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Clinton: UN Security Council 'Abrogated Its Responsibility' On Syria

U.S. Secretary of State Hillary Clinton (file photo)

U.S. Secretary of State Hillary Clinton (file photo)

The United States has continued for a second day to criticize the United Nations Security Council for failing to pass a resolution condemning the Syrian regime's deadly crackdown on protesters.

Secretary of State Hillary Clinton on October 5 said the Security Council had "abrogated its responsibility," and she said Russia and China -- which vetoed the U.S.- and European-backed draft resolution -- will have to provide explanations to the Syrian people.

"We believe that the Security Council abrogated its responsibility yesterday -- the responsibility to protect international peace and the security of civilians," Clinton said on a visit to the Dominican Republic.

"The resolution voted on yesterday represented the bare minimum that the international community should have said in response to the months of violence that the Assad regime has inflicted on the Syrian people. The countries that chose to veto the resolution will have to offer their own explanations to the Syrian people."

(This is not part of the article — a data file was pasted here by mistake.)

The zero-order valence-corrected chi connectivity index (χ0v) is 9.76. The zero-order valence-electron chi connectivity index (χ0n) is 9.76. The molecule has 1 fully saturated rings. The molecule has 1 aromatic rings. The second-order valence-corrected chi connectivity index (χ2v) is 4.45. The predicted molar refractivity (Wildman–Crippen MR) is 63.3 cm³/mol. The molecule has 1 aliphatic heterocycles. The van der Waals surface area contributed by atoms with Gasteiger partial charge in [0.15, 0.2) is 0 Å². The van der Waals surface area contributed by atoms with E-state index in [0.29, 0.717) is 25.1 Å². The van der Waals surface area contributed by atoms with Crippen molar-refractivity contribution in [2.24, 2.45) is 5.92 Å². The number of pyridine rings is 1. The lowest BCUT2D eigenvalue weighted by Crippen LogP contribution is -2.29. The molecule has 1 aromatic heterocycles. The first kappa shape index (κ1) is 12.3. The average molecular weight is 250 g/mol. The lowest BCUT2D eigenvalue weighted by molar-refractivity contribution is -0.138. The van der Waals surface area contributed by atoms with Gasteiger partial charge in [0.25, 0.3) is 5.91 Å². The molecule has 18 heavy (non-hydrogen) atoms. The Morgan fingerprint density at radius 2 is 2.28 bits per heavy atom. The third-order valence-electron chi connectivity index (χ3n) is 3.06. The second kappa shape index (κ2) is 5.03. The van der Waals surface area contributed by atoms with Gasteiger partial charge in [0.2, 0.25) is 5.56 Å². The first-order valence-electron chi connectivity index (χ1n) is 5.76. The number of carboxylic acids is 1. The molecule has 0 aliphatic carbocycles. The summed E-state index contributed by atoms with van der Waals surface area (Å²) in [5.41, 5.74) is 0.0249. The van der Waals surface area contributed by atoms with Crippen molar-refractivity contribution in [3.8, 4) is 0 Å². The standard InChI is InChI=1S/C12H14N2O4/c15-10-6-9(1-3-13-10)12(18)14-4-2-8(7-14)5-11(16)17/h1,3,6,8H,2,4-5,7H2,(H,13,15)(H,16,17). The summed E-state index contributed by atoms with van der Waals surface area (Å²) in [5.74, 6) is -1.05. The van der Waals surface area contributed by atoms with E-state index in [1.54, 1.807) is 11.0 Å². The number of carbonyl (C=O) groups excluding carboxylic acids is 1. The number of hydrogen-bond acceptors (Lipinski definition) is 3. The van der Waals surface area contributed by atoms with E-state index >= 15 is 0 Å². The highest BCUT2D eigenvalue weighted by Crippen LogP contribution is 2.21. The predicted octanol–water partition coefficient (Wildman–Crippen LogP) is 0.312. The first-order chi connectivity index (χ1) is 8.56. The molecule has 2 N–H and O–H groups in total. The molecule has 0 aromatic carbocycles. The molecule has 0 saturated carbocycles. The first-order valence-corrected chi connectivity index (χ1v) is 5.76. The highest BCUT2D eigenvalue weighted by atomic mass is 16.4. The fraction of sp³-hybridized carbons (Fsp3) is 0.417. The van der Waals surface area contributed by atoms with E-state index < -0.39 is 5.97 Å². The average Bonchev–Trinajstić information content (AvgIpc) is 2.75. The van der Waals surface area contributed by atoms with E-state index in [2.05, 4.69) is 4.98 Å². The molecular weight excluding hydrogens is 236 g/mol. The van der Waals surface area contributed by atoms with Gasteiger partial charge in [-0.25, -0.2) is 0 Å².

Clinton said that "the Syrian people will not forget" the failure of the Security Council to pass the resolution, which would have threatened possible international action against the regime of Syrian President Bashar al-Assad.

In a statement, UN Secretary-General Ban Ki-moon also criticized the Security Council, saying the UN has a "moral obligation" to act to prevent further bloodshed and to help the Syrian people find a way out of what he described as a "dangerous crisis."

Russia and China on October 4 used their veto powers as permanent members of the Security Council to kill the resolution, saying they could not support any suggestion that sanctions could be imposed against the Syrian regime.

Brazil, India, Lebanon, and South Africa abstained in the vote.

According to the UN, more than 2,700 people have been killed in the Syrian regime's crackdown since the protest movement gained momentum in mid-March.

compiled from agency reports

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